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crew Digging in Thin Air, September 21, 1996
Written and Photographed By Liesl Clark

The Ascent | Digging in Thin Air | The Mummy's Journey | Preserving the Past

An Offering to Sara Sara
A thin layer of smoke drifts up toward Sara Sara's summit as Arcadio feeds the burning ashes with more coca leaves. He offers each one of us a handful of leaves to chew on throughout the ceremony. Two llama fetuses lie on the stone-cum-sacrificial-altar at our base camp. Arcadio, who is one of Jose Antonio's Peruvian team members, places burning ashes on a small flat stone, adding incense and coca leaves to it. He holds the stone over his head as if toward Sara Sara, and then in the 4 cardinal directions. He explains, "Making an offering like this to the mountain deities pleases them. This puts the people in harmony with nature and the mountain. The mountains are alive and we must pay respect to them."

Each one of us takes part and offers the burning ashes to Sara Sara and the 4 directions as a small cup of wine is passed around. Several of the team members dip their fingers in the wine and sprinkle it on the ground, or "Earth Mother," known as "Pachan Mama." The llama fetuses, which are dried, "represent the essence of the llama," explains Johan. "In Andean cosmology, the mountain deities are perceived to be the owners of the llamas and alpacas. Locals continue to feed these mountains, which are still believed to control the weather and fertility." Before each of his excavations on sacred Andean peaks, Johan performs this ritual offering to appease the mountain deities that have become an integral part of his life and work.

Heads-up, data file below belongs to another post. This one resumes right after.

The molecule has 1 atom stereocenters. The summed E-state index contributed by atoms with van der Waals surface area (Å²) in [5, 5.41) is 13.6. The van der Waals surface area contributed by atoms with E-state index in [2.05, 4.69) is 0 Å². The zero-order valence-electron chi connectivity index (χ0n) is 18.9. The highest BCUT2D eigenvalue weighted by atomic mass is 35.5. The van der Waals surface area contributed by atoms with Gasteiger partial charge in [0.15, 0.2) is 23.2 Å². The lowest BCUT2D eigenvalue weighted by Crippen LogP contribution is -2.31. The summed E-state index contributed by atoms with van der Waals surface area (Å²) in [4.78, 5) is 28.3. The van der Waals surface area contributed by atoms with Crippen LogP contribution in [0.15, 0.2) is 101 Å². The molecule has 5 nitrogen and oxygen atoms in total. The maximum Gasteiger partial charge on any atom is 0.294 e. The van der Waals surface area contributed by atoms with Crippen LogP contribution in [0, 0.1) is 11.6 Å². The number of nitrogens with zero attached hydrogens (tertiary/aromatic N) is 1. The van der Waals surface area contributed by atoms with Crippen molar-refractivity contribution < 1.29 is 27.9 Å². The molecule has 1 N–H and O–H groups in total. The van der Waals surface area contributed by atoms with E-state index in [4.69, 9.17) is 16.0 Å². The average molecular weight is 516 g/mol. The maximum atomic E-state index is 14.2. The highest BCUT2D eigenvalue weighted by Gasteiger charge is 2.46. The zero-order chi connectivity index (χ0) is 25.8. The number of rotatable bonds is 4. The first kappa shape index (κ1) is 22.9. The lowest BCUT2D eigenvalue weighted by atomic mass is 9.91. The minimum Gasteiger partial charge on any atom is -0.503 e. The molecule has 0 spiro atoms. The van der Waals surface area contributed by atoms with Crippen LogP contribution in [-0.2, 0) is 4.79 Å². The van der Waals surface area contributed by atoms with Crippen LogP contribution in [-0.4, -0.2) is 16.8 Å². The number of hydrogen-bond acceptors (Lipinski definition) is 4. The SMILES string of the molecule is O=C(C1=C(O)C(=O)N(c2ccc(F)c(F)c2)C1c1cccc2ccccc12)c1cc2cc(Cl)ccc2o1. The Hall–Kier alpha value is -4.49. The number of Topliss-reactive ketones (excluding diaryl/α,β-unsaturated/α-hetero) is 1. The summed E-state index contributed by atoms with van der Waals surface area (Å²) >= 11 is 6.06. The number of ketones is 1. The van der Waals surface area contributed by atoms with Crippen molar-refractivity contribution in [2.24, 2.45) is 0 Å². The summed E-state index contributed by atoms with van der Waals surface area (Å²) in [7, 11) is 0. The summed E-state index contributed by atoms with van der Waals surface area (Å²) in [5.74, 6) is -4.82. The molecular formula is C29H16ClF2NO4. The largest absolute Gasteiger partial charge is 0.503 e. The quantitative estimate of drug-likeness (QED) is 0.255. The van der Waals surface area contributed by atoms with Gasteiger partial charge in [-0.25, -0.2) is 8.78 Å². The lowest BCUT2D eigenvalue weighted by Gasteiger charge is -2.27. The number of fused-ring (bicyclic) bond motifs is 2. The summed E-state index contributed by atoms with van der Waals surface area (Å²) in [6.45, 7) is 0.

hikers Up to the Summit Camp
The crunching sound of small rocks (called talus), sand, and boulders under our feet has become all too familiar on the 3,000- foot vertical ascent from base camp to the summit camp near 18,000 feet. On such a steep ascent, with shifting ground beneath our feet, we sink back down several inches with each step up. Thunder clouds roar and groan in the distance and we all hope the weather systems continue to stay at a safe distance to our north. We pick our way over a pile of boulders stacked on a 70- degree slope as James Brundige, mountaineer and sound recordist, jokes, "One of those rocks has your name on it ... it could give way at any moment." No one seems to laugh as we try to scramble over the precarious route. One ill-placed step and it's a long way down.

tents The high camp looks like an early Inca terraced agricultural system giving bloom to a crop of tents. The site was chosen because it is out of the wind and has a good ice and snow supply for our never-ending water needs. It sits, however, on a slope, so we all have to carve out flat platforms to sleep on. Several of the team arrive with various ailments picked up along the way: throat problems, coughs, intestinal problems, bruised ribs, and blisters. But nothing compares to the affect altitude can have on a person. Just about everyone has been affected by hypoxia, or lack of oxygen, in one way or another. Most of us have the attendant headache that accompanies climbing high, whereas others have experienced nausea, upset stomachs, difficulty breathing, lack of sleep, and general light headedness. The key to surviving is to keep hydrated and warm.


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